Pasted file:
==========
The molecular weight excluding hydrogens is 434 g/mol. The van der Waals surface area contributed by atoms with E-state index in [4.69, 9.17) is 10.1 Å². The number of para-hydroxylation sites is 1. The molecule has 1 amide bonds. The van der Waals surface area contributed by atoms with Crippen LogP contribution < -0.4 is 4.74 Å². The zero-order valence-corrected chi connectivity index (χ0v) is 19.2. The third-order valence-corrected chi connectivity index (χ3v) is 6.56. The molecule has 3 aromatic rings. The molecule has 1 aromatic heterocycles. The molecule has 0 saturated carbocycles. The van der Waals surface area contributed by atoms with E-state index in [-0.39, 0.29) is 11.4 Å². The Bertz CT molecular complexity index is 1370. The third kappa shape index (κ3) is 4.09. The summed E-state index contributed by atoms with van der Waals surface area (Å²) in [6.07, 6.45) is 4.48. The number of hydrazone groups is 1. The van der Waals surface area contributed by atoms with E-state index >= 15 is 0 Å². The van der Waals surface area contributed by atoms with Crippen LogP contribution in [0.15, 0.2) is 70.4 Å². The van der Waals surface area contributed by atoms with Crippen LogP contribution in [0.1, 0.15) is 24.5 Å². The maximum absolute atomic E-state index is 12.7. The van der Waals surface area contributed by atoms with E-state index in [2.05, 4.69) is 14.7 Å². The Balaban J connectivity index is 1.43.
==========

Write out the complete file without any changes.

The molecular weight excluding hydrogens is 434 g/mol. The van der Waals surface area contributed by atoms with E-state index in [4.69, 9.17) is 10.1 Å². The number of para-hydroxylation sites is 1. The molecule has 1 amide bonds. The van der Waals surface area contributed by atoms with Crippen LogP contribution < -0.4 is 4.74 Å². The zero-order valence-corrected chi connectivity index (χ0v) is 19.2. The third-order valence-corrected chi connectivity index (χ3v) is 6.56. The molecule has 3 aromatic rings. The molecule has 1 aromatic heterocycles. The molecule has 0 saturated carbocycles. The van der Waals surface area contributed by atoms with E-state index in [-0.39, 0.29) is 11.4 Å². The Bertz CT molecular complexity index is 1370. The third kappa shape index (κ3) is 4.09. The summed E-state index contributed by atoms with van der Waals surface area (Å²) in [6.07, 6.45) is 4.48. The number of hydrazone groups is 1. The van der Waals surface area contributed by atoms with E-state index >= 15 is 0 Å². The van der Waals surface area contributed by atoms with Crippen LogP contribution in [0.15, 0.2) is 70.4 Å². The van der Waals surface area contributed by atoms with Crippen LogP contribution in [0.1, 0.15) is 24.5 Å². The maximum absolute atomic E-state index is 12.7. The van der Waals surface area contributed by atoms with E-state index in [2.05, 4.69) is 14.7 Å². The Balaban J connectivity index is 1.43.